Phoenix's Mini Stack: Data reveals a high crash volume

Posted at 4:43 AM, Sep 26, 2018
and last updated 2018-09-27 01:41:55-04

Don't let the name fool you! The Mini Stack has become one of the Valley's toughest areas to navigate. 

Think about it: It's where SR 51, the Loop 202 and Interstate 10 all meet up.

"I try to avoid it at all costs," explained Andrew Bunn, a Valley nurse who now works during off-peak hours and gets to avoid the mess altogether. 

Unfortunately, the solution to our commute problems may not be simple. 

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"You can't build yourself out of congestion," says Steve Jimenez, a civil engineer in Phoenix who worked for ADOT for 30 years, including when the Mini Stack was built.

Jimenez says the Valley's population explosion is part of the problem. 

"It was the solution to the congestion that was happening on the south end of the 51," Jimenez said. "It really did need to tie into other freeways and that was the place for it."

And it's not just the crowding. It's also the number of crashes.

ABC15 crunched the data from ADOT, and we found that in 2017 alone, there were more than 1,600 crashes on or near the Mini Stack. That's compared to just over 1,200 on or near the Stack.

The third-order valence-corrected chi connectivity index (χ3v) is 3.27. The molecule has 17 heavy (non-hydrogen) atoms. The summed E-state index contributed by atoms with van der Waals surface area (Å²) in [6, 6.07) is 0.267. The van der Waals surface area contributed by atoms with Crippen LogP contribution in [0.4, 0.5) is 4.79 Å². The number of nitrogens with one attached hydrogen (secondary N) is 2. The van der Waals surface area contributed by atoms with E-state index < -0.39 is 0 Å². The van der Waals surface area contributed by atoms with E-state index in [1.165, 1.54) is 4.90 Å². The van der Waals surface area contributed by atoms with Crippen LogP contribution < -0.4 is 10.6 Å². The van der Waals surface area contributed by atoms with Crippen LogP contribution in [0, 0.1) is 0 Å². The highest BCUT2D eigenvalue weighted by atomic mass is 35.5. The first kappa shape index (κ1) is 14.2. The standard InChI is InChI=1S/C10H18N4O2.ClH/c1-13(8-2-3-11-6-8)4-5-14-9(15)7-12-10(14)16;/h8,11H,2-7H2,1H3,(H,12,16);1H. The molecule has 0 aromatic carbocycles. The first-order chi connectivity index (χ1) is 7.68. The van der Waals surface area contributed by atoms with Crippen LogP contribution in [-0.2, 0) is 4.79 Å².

Year Mini Stack The Stack
2017  1,654 crashes 1,238 crashes
2016 1,858 crashes 1,601 crashes
2015 1,631 crashes 1,325 crashes

(When analyzing the data, ABC15 looked at an approximately one-mile radius around both interchanges, utilizing milepost information.)

Both interchanges see a high volume of traffic, so why are there more crashes on or near the Mini Stack? 

DPS says it could be because there are three freeways coming together at the Mini Stack instead of just two at the Stack. 

So what's being done to help alleviate the back-ups and the safety concerns?

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ADOT says there are no plans for any long-term fixes right now, but they are looking at these things:

  1. Adjusting lane stripping to improve merging
  2. Updating ramp meter technology 
  3. New ways to clear crashes

We wondered if widening parts of the interchange could be a solution, but Jimenez says there might not be enough room.

“I use the term ‘shoehorned in.’ The space was pretty tight to begin with. There could be some opportunity to widen some of the ramps, but that would have to be looked at from an engineering standpoint. There are other areas of the Valley that are deemed to be more important to address congestion at this point," he said.

He added that carpooling, changing your work hours and considering alternate routes can make your commute easier.

"Sometimes the city streets are better."